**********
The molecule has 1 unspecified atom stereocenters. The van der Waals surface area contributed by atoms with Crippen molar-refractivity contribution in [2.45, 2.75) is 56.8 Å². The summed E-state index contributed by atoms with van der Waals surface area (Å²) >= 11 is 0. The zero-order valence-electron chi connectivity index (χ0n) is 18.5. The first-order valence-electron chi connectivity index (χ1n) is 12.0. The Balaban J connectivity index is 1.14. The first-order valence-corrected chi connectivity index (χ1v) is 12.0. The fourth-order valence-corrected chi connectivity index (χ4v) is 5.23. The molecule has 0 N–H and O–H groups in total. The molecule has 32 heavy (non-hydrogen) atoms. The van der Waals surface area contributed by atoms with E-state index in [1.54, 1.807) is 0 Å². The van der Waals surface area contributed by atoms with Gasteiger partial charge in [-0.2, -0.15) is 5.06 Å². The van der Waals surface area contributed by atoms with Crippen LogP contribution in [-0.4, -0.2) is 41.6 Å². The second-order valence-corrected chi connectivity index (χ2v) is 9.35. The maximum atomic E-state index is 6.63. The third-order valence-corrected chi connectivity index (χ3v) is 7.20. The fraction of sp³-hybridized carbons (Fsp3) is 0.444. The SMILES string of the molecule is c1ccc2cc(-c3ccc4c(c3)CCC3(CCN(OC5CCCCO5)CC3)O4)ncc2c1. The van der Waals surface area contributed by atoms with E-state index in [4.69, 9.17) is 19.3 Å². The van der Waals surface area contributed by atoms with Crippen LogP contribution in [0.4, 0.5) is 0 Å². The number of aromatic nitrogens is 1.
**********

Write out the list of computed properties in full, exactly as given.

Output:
The molecule has 1 unspecified atom stereocenters. The van der Waals surface area contributed by atoms with Crippen molar-refractivity contribution in [2.45, 2.75) is 56.8 Å². The summed E-state index contributed by atoms with van der Waals surface area (Å²) >= 11 is 0. The zero-order valence-electron chi connectivity index (χ0n) is 18.5. The first-order valence-electron chi connectivity index (χ1n) is 12.0. The Balaban J connectivity index is 1.14. The first-order valence-corrected chi connectivity index (χ1v) is 12.0. The fourth-order valence-corrected chi connectivity index (χ4v) is 5.23. The molecule has 0 N–H and O–H groups in total. The molecule has 32 heavy (non-hydrogen) atoms. The van der Waals surface area contributed by atoms with E-state index in [1.54, 1.807) is 0 Å². The van der Waals surface area contributed by atoms with Gasteiger partial charge in [-0.2, -0.15) is 5.06 Å². The van der Waals surface area contributed by atoms with Crippen LogP contribution in [-0.4, -0.2) is 41.6 Å². The second-order valence-corrected chi connectivity index (χ2v) is 9.35. The maximum atomic E-state index is 6.63. The third-order valence-corrected chi connectivity index (χ3v) is 7.20. The fraction of sp³-hybridized carbons (Fsp3) is 0.444. The SMILES string of the molecule is c1ccc2cc(-c3ccc4c(c3)CCC3(CCN(OC5CCCCO5)CC3)O4)ncc2c1. The van der Waals surface area contributed by atoms with E-state index in [4.69, 9.17) is 19.3 Å². The van der Waals surface area contributed by atoms with Crippen LogP contribution in [0.4, 0.5) is 0 Å². The number of aromatic nitrogens is 1.